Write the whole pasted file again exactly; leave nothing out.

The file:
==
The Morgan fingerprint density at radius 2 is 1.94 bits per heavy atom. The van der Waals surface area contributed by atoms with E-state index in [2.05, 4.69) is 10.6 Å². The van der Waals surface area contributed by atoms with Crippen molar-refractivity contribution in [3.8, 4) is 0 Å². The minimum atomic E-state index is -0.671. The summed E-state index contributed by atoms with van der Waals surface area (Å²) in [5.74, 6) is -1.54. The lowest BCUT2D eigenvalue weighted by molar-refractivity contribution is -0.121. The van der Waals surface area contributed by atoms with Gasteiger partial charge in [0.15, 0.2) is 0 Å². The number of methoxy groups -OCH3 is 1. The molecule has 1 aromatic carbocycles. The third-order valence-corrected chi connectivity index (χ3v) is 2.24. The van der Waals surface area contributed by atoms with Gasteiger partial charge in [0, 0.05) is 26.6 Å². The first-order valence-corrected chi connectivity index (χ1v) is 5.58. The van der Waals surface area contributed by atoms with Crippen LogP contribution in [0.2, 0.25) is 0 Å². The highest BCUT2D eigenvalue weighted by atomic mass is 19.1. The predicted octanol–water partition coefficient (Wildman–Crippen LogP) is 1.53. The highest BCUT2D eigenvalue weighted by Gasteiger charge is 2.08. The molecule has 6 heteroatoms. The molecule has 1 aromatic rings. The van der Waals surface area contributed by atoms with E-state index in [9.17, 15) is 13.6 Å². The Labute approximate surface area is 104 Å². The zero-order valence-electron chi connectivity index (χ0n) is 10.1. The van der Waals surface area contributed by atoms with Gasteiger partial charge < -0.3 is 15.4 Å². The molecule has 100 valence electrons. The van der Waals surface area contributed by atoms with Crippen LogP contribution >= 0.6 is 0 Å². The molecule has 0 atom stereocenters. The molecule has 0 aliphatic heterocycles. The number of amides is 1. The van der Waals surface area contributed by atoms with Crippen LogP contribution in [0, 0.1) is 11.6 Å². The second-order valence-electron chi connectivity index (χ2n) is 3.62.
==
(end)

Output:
The Morgan fingerprint density at radius 2 is 1.94 bits per heavy atom. The van der Waals surface area contributed by atoms with E-state index in [2.05, 4.69) is 10.6 Å². The van der Waals surface area contributed by atoms with Crippen molar-refractivity contribution in [3.8, 4) is 0 Å². The minimum atomic E-state index is -0.671. The summed E-state index contributed by atoms with van der Waals surface area (Å²) in [5.74, 6) is -1.54. The lowest BCUT2D eigenvalue weighted by molar-refractivity contribution is -0.121. The van der Waals surface area contributed by atoms with Gasteiger partial charge in [0.15, 0.2) is 0 Å². The number of methoxy groups -OCH3 is 1. The molecule has 1 aromatic carbocycles. The third-order valence-corrected chi connectivity index (χ3v) is 2.24. The van der Waals surface area contributed by atoms with Gasteiger partial charge in [0, 0.05) is 26.6 Å². The first-order valence-corrected chi connectivity index (χ1v) is 5.58. The van der Waals surface area contributed by atoms with Crippen LogP contribution in [0.2, 0.25) is 0 Å². The highest BCUT2D eigenvalue weighted by atomic mass is 19.1. The predicted octanol–water partition coefficient (Wildman–Crippen LogP) is 1.53. The highest BCUT2D eigenvalue weighted by Gasteiger charge is 2.08. The molecule has 6 heteroatoms. The molecule has 1 aromatic rings. The van der Waals surface area contributed by atoms with E-state index in [9.17, 15) is 13.6 Å². The Labute approximate surface area is 104 Å². The zero-order valence-electron chi connectivity index (χ0n) is 10.1. The van der Waals surface area contributed by atoms with Gasteiger partial charge < -0.3 is 15.4 Å². The molecule has 100 valence electrons. The van der Waals surface area contributed by atoms with Crippen LogP contribution >= 0.6 is 0 Å². The molecule has 0 atom stereocenters. The molecule has 0 aliphatic heterocycles. The number of amides is 1. The van der Waals surface area contributed by atoms with Crippen LogP contribution in [0, 0.1) is 11.6 Å². The second-order valence-electron chi connectivity index (χ2n) is 3.62.